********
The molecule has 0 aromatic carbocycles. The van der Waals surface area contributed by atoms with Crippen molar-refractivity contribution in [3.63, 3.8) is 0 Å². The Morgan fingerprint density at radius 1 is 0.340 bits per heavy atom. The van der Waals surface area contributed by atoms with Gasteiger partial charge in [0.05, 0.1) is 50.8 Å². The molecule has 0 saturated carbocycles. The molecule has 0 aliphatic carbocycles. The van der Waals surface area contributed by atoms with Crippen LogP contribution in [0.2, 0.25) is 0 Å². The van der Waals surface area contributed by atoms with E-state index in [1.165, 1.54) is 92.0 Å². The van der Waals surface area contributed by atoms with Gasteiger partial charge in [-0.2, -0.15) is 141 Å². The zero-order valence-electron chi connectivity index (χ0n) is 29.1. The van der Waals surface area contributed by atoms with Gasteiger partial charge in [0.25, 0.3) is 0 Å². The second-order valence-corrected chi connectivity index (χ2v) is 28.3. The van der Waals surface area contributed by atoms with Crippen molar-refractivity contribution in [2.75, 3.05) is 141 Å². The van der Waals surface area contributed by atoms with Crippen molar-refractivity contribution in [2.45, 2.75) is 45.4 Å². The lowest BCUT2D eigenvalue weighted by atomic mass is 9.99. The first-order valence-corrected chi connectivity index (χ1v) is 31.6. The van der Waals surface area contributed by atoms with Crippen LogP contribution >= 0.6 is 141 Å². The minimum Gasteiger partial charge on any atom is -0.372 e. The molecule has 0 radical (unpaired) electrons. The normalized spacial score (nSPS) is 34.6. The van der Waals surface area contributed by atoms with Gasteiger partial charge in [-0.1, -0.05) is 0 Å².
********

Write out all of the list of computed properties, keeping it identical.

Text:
The molecule has 0 aromatic carbocycles. The van der Waals surface area contributed by atoms with Crippen molar-refractivity contribution in [3.63, 3.8) is 0 Å². The Morgan fingerprint density at radius 1 is 0.340 bits per heavy atom. The van der Waals surface area contributed by atoms with Gasteiger partial charge in [0.05, 0.1) is 50.8 Å². The molecule has 0 saturated carbocycles. The molecule has 0 aliphatic carbocycles. The van der Waals surface area contributed by atoms with Crippen LogP contribution in [0.2, 0.25) is 0 Å². The van der Waals surface area contributed by atoms with E-state index in [1.165, 1.54) is 92.0 Å². The van der Waals surface area contributed by atoms with Gasteiger partial charge in [-0.2, -0.15) is 141 Å². The zero-order valence-electron chi connectivity index (χ0n) is 29.1. The van der Waals surface area contributed by atoms with Gasteiger partial charge in [0.25, 0.3) is 0 Å². The second-order valence-corrected chi connectivity index (χ2v) is 28.3. The van der Waals surface area contributed by atoms with Crippen molar-refractivity contribution in [2.75, 3.05) is 141 Å². The van der Waals surface area contributed by atoms with Crippen molar-refractivity contribution in [2.45, 2.75) is 45.4 Å². The lowest BCUT2D eigenvalue weighted by atomic mass is 9.99. The first-order valence-corrected chi connectivity index (χ1v) is 31.6. The van der Waals surface area contributed by atoms with Crippen LogP contribution >= 0.6 is 141 Å². The minimum Gasteiger partial charge on any atom is -0.372 e. The molecule has 0 radical (unpaired) electrons. The normalized spacial score (nSPS) is 34.6. The van der Waals surface area contributed by atoms with Gasteiger partial charge in [-0.1, -0.05) is 0 Å².